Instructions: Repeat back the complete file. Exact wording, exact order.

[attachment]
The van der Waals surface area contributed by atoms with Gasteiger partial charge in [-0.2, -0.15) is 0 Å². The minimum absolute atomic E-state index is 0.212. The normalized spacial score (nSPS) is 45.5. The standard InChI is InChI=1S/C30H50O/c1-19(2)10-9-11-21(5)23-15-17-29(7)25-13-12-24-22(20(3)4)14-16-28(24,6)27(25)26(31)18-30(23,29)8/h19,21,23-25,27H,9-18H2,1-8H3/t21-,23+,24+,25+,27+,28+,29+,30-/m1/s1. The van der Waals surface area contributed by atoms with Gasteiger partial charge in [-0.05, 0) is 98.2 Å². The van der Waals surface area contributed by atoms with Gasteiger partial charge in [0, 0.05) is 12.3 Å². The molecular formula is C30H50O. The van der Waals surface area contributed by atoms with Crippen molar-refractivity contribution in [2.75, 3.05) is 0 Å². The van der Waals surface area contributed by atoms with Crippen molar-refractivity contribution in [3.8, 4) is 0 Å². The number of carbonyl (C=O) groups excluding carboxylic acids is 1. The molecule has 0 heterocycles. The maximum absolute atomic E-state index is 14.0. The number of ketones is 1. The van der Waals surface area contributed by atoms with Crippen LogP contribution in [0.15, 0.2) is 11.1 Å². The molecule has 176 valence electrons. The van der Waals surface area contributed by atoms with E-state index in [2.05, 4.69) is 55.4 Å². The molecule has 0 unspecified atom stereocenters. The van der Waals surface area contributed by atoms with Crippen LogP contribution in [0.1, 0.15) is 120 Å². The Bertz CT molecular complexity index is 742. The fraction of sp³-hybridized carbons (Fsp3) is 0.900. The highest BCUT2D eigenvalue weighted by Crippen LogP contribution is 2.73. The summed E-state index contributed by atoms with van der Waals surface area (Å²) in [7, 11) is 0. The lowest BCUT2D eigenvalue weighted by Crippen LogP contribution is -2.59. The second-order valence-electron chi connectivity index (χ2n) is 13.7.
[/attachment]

The van der Waals surface area contributed by atoms with Gasteiger partial charge in [-0.2, -0.15) is 0 Å². The minimum absolute atomic E-state index is 0.212. The normalized spacial score (nSPS) is 45.5. The standard InChI is InChI=1S/C30H50O/c1-19(2)10-9-11-21(5)23-15-17-29(7)25-13-12-24-22(20(3)4)14-16-28(24,6)27(25)26(31)18-30(23,29)8/h19,21,23-25,27H,9-18H2,1-8H3/t21-,23+,24+,25+,27+,28+,29+,30-/m1/s1. The van der Waals surface area contributed by atoms with Gasteiger partial charge in [-0.05, 0) is 98.2 Å². The van der Waals surface area contributed by atoms with Gasteiger partial charge in [0, 0.05) is 12.3 Å². The molecular formula is C30H50O. The van der Waals surface area contributed by atoms with Crippen molar-refractivity contribution in [2.75, 3.05) is 0 Å². The van der Waals surface area contributed by atoms with Crippen molar-refractivity contribution in [3.8, 4) is 0 Å². The number of carbonyl (C=O) groups excluding carboxylic acids is 1. The molecule has 0 heterocycles. The maximum absolute atomic E-state index is 14.0. The number of ketones is 1. The van der Waals surface area contributed by atoms with Crippen LogP contribution in [0.15, 0.2) is 11.1 Å². The molecule has 176 valence electrons. The van der Waals surface area contributed by atoms with E-state index in [2.05, 4.69) is 55.4 Å². The molecule has 0 unspecified atom stereocenters. The van der Waals surface area contributed by atoms with Crippen LogP contribution in [0.1, 0.15) is 120 Å². The Bertz CT molecular complexity index is 742. The fraction of sp³-hybridized carbons (Fsp3) is 0.900. The highest BCUT2D eigenvalue weighted by Crippen LogP contribution is 2.73. The summed E-state index contributed by atoms with van der Waals surface area (Å²) in [7, 11) is 0. The lowest BCUT2D eigenvalue weighted by Crippen LogP contribution is -2.59. The second-order valence-electron chi connectivity index (χ2n) is 13.7.